The Crystal Maze

Channel 4 (ended 1995)




User Rating
103 votes

By Users

Write A Review
The Crystal Maze

Show Summary

Welcome to The Crystal Maze guide at TV Tome. This highly popular Channel 4 game show saw a team of six contestants (three male, three female) led around four time zones by the host Richard O'Brien, playing games and winning crystals as prizes. The Crystal Maze wasn't really a maze at all. It can be better described as: a circuit of four inter-connecting play areas or "time zones" with the crystal dome in the centre. The Zones Aztec: Based on Aztec culture. This zone had a sand covered floor and a totem pole in the middle. Medieval: A 15th century castle with a banquet table in the middle. Futuristic: A space station filled with electronics and neon lights. Industrial: A factory with dirty metal doors, disused oil barrels and security fences. Ocean: Replaced Industrial in series 4-6. A sunken ship called the SS Atlantis, which was based on the Titanic. The Games The team played three or four games in each zone. There were four types of games: Physical – Emphasis on being agile, strong and flexible. Mental – Basically, word-association and mathematical puzzles. Skill – Testing dexterity and marksmanship. Mystery – Anything at all! One nominated team member would enter a cell containing a game. The others would remain outside, shouting encouragement and giving suggestions. Completing a game correctly caused a contraption of some variety to release a time crystal. Each game lasted between 2 and 3 minutes. If a contestant failed to get out of the cell before the time ran out (whether they won the crystal or not), they would be locked in. They could be released but only if the other team members decided to sacrifice one of the already won crystals. This could be decided on the spot or during the game before it was time to go to the Crystal Dome. Sometimes, games were "automatic lock-ins". For example, a player would be locked in if any part of their body touched the floor. If the team captain gets locked in, then the vice captain takes over. If the vice captain gets locked in (and it did happen once or twice), a replacement captain is decided on the spot. Interesting Facts Each zone had a different timer for the games: Aztec: water timer. Futuristic: digital clock. Medieval: sand timer. Industrial/Ocean: oversized analogue/stop clock on the wall. The Crystal Dome Once all the zones had been visited, the team members (minus ones who had been locked in and had been decided not to be bought out), travelled to the Crystal Dome. Each of the crystals won during the game were converted into 5 seconds. The team members went in the dome and once time began, fans would blow hundreds of gold and silver tokens which the players had to collect and post through a "magical letterbox". Once time was up, they had to stop collecting the tokens. One gold token was worth 1 point and one silver token was worth minus 1 point. The result was decided by gold minus silver. If the total came to 100 or more gold, then the team won a grand holiday somewhere i.e. an activity holiday and a crystal as a memento. If the total was 50 or more gold, it was a not-so-grand-holiday i.e. a day trip and a crystal. This 50 or more gold was eliminated in later series. If you didn't win a prize, all you got was a crystal. Although the team members were adults, four children's specials were made, as 40% of the audience watching the show were 16 or less. These specials transmitted at Christmas, gave previews of what the games would be in the next series e.g. the 1991 special showed viewers what the 1992 series games would be like and the 1992 special introduced the Ocean zone for the 1993 series. Entering the Maze When a team started the game, they had to overcome an obstacle to enter their first zone. Aztec: row across the river in canoes. Industrial: climb over or open a metal gate. Medieval: raise a portcullis or go over it. Ocean: remove a metal grill and climb down a net ladder. Futuristic: answer a question set by the computer. Travelling from Zone-to-Zone When it was time to leave a zone and go to another, the team had to overcome an obstacle to get to the next zone. These were: Aztec to Ocean/Industrial: crawl through a tunnel. Ocean/Industrial to Medieval: go up a ladder, crawl through a hatch and go down stairs. Medieval to Futuristic: cross a log over a swamp. Futuristic to Aztec: go up in a lift and climb down a steep wall. After Series 4, Richard O'Brien left and Ed Tudor-Pole took over, but wasn't as well-received by the audience. He presented the show for two more series before Channel 4 and Chatsworth TV called it a day.moreless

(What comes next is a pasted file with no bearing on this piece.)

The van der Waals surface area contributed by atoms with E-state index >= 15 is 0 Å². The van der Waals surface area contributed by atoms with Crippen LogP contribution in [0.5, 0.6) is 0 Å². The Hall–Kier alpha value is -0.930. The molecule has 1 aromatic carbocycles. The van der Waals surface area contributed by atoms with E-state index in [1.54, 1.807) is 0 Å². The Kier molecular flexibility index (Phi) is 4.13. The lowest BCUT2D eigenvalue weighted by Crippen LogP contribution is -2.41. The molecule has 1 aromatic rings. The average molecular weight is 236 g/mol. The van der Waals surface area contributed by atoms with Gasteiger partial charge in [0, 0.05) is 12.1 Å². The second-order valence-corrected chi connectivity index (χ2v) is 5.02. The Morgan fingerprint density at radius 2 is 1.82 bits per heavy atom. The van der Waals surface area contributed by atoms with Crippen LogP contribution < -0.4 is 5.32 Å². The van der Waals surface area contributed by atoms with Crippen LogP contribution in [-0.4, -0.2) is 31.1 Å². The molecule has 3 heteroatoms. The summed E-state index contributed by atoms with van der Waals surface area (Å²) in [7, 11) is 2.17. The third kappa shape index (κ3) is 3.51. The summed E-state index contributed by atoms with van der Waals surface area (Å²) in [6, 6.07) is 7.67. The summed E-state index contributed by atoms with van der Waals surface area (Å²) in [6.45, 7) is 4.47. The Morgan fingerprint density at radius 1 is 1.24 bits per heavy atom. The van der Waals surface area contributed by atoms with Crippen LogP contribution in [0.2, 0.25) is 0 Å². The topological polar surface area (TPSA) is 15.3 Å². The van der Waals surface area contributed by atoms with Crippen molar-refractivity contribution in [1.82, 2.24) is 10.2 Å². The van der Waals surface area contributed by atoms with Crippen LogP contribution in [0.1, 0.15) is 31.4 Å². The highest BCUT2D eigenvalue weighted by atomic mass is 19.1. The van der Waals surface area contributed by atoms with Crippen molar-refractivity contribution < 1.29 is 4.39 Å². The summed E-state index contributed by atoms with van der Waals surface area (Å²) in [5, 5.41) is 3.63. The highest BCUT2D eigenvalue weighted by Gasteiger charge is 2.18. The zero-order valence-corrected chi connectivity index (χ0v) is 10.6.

No results found.
No results found.
No results found.